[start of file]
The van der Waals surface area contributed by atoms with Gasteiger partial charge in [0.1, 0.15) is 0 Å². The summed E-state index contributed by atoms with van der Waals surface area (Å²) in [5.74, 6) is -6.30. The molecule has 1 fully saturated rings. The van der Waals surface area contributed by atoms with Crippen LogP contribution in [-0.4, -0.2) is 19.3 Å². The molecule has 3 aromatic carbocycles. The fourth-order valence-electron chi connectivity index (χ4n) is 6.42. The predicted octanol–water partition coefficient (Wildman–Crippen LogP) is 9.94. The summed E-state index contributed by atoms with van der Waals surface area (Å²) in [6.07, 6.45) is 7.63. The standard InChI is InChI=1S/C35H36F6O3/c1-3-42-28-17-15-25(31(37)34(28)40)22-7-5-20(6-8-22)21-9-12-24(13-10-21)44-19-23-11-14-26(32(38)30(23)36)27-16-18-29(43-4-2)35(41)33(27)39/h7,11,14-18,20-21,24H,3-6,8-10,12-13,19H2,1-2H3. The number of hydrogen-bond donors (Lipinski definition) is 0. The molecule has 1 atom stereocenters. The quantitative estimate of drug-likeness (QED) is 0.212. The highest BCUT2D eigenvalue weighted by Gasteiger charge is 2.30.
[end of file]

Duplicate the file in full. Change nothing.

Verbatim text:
The van der Waals surface area contributed by atoms with Gasteiger partial charge in [0.1, 0.15) is 0 Å². The summed E-state index contributed by atoms with van der Waals surface area (Å²) in [5.74, 6) is -6.30. The molecule has 1 fully saturated rings. The van der Waals surface area contributed by atoms with Crippen LogP contribution in [-0.4, -0.2) is 19.3 Å². The molecule has 3 aromatic carbocycles. The fourth-order valence-electron chi connectivity index (χ4n) is 6.42. The predicted octanol–water partition coefficient (Wildman–Crippen LogP) is 9.94. The summed E-state index contributed by atoms with van der Waals surface area (Å²) in [6.07, 6.45) is 7.63. The standard InChI is InChI=1S/C35H36F6O3/c1-3-42-28-17-15-25(31(37)34(28)40)22-7-5-20(6-8-22)21-9-12-24(13-10-21)44-19-23-11-14-26(32(38)30(23)36)27-16-18-29(43-4-2)35(41)33(27)39/h7,11,14-18,20-21,24H,3-6,8-10,12-13,19H2,1-2H3. The number of hydrogen-bond donors (Lipinski definition) is 0. The molecule has 1 atom stereocenters. The quantitative estimate of drug-likeness (QED) is 0.212. The highest BCUT2D eigenvalue weighted by Gasteiger charge is 2.30.